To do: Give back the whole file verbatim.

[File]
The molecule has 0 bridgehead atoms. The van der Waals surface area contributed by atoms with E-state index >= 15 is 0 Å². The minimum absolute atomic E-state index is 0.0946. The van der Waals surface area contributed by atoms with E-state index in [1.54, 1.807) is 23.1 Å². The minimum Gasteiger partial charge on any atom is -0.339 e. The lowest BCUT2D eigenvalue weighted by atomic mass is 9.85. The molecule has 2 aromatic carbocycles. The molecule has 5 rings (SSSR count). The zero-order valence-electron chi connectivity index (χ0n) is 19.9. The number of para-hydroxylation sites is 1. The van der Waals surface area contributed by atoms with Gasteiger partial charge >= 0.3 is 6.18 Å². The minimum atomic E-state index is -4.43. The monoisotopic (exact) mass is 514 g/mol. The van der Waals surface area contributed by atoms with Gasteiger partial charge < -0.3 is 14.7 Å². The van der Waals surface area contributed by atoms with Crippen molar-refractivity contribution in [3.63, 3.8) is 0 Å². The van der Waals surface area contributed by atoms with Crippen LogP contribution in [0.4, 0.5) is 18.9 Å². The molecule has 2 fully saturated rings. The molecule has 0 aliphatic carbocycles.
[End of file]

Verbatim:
The molecule has 0 bridgehead atoms. The van der Waals surface area contributed by atoms with E-state index >= 15 is 0 Å². The minimum absolute atomic E-state index is 0.0946. The van der Waals surface area contributed by atoms with E-state index in [1.54, 1.807) is 23.1 Å². The minimum Gasteiger partial charge on any atom is -0.339 e. The lowest BCUT2D eigenvalue weighted by atomic mass is 9.85. The molecule has 2 aromatic carbocycles. The molecule has 5 rings (SSSR count). The zero-order valence-electron chi connectivity index (χ0n) is 19.9. The number of para-hydroxylation sites is 1. The van der Waals surface area contributed by atoms with Gasteiger partial charge >= 0.3 is 6.18 Å². The minimum atomic E-state index is -4.43. The monoisotopic (exact) mass is 514 g/mol. The van der Waals surface area contributed by atoms with Gasteiger partial charge < -0.3 is 14.7 Å². The van der Waals surface area contributed by atoms with Crippen molar-refractivity contribution in [3.63, 3.8) is 0 Å². The van der Waals surface area contributed by atoms with Crippen LogP contribution in [0.4, 0.5) is 18.9 Å². The molecule has 2 fully saturated rings. The molecule has 0 aliphatic carbocycles.